A degree in philosophy and an encounter with scientists and doctors treating her for a suspected brain hemorrhage made Susan Aldworth the interdisciplinary artist that she is today.
“That incident let me look at my own brain working in real-time on a monitor and gave me this sense of embodiment. After I had recovered, I sat in on people’s brain scans in the hospital (with permission, of course) to contemplate and draw the relationship between the physical brain and the mind,” says Aldworth.
Aldworth is a visual artist who works and resides in London. An experimental printmaker and filmmaker, she studied philosophy at Nottingham University and fine art at Sir John Cass, London. She is also an associate lecturer in the Art & Science MA at Central Saint Martin’s, London.
Susan Aldworth – Visual Artist
“It’s an interesting sort of specialisation,” says Aldworth, and she always tells her students “to focus on what they are interested in… take the risk and time it takes to become an artist.” She believes it is essential to not be too respectful of either field; to question what needs to be questioned.
“Keep your questions big.” – Aldworth
Aldworth, as a dynamic artist interested in science, is highly intrigued by the workings of the human mind. She constantly aims to explore topics such as sleep, consciousness, and our sense of self.
But what is it about the brain that fascinates Aldworth so much?
“It is very simple really. The brain is just a piece of flesh, but how on earth does consciousness emanate from it? How does it turn matter into imagination? How does my sense of self and personality emerge from this physical organ of the body?” says Aldworth. “I think my love of the brain has a lot do with my interest in philosophy and the fact that neuroscience can look into this piece of flesh and start to offer answers to big philosophical questions,” she continues.
According to Aldworth, brain scans are a new material for artists to work with – prior to them the only way to see a brain was via dissection. She often uses them in her art. “Brain scans are beautiful – they look like trees! And although these scans are just anatomical, they seem to signpost interiority, the person within, and this has a sort of potency in contemporary culture,” says Aldworth.
Her award-winning exhibition, ‘The Dark Self’ (2017), was inspired by research on sleep during her three-year residency at the University of York. In ‘The Dark Self’, Aldworth explores the various aspects of sleep and its impact on the human condition. “Sleep is something unknown and invisible, and also individual: it’s my sleep and your sleep. As a visual artist, it was difficult to work with these [characteristics].”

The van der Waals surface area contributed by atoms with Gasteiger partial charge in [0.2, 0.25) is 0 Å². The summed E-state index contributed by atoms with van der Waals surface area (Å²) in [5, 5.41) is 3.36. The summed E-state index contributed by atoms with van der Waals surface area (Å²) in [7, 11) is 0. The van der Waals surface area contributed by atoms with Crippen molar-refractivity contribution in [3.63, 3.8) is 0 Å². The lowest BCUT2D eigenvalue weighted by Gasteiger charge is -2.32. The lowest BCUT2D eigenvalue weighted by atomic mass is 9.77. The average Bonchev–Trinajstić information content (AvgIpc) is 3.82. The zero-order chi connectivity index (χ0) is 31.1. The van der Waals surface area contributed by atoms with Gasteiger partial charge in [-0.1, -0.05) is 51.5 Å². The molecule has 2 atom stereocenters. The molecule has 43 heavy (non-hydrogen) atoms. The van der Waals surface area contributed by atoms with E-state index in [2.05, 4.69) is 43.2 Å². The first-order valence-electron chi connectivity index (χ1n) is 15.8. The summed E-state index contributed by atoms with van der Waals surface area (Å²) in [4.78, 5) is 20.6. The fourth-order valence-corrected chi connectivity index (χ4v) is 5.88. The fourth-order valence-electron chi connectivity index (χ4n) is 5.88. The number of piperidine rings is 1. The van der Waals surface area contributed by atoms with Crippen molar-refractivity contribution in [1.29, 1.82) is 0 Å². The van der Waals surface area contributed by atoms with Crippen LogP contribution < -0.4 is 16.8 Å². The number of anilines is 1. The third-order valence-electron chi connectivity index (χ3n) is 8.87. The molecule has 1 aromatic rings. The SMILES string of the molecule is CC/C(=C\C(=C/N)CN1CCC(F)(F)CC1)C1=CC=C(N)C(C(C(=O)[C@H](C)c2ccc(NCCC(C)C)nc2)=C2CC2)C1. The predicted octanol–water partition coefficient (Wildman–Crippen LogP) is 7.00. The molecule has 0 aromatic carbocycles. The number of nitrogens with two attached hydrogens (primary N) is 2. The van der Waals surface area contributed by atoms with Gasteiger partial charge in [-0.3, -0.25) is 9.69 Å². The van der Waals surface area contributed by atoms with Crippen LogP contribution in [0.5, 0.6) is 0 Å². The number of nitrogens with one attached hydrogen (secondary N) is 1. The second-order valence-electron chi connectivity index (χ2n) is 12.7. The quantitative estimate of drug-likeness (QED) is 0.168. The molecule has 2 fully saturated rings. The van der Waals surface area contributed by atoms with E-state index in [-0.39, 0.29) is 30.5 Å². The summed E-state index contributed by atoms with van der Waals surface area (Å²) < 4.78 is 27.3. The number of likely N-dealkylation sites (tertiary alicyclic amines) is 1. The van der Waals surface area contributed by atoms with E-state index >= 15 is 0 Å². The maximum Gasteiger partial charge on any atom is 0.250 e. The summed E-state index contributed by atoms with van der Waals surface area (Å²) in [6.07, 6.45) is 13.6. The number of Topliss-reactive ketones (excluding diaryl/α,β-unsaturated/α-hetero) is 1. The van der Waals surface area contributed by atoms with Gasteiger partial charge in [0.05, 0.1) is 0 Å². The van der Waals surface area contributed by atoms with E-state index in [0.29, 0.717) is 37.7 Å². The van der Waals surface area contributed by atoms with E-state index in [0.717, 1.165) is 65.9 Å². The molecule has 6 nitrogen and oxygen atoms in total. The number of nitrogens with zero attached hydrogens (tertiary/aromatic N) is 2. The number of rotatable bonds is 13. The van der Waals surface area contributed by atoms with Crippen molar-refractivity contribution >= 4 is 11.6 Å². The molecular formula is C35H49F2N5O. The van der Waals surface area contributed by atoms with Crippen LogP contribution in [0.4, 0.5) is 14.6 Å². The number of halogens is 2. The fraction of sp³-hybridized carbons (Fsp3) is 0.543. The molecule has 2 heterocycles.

“And although these scans are just anatomical, they seem to signpost interiority, the person within, and this has a sort of potency in contemporary culture.”
Aldworth worked with a neuroscientist and a sleep disorder clinic to explore the many narratives of sleep and sleep disorders. Using the pillow as the central motif for her exhibition in a medieval church, Aldworth asked four hundred people to embroider their sleep experiences and dreams onto pillowcases.
“The embroidered pillowcases were hung from the ceiling of the church like a silent congregation; I wanted people to think about the fact that everyone has to sleep,” Aldworth said.
With this exhibition, Aldworth aimed to diminish the notion that sleep is “nothing time” and that we don’t achieve much when we sleep. “We spend a third of our lives asleep and the science of sleep has become very important in modern medicine. Scientists have shown that our brains are as active when we sleep as when we are awake. But no-one can give an explanation of why we sleep,” she explains.
The pillow is the centre-piece in this exhibition, as a visual metaphor for sleeping, and it is a recurring motif as “the only evidence of sleep is the indent of the head on the pillow,” says Aldworth. Sculptures made from porcelain present the indentation of a sleeper’s head, a hard unyielding material that contrasts with the soft and giving quality of a pillow. “The sleeper is absent; the indentation is a negative space; and the work begins a dialogue about the unconscious state of deep sleep.”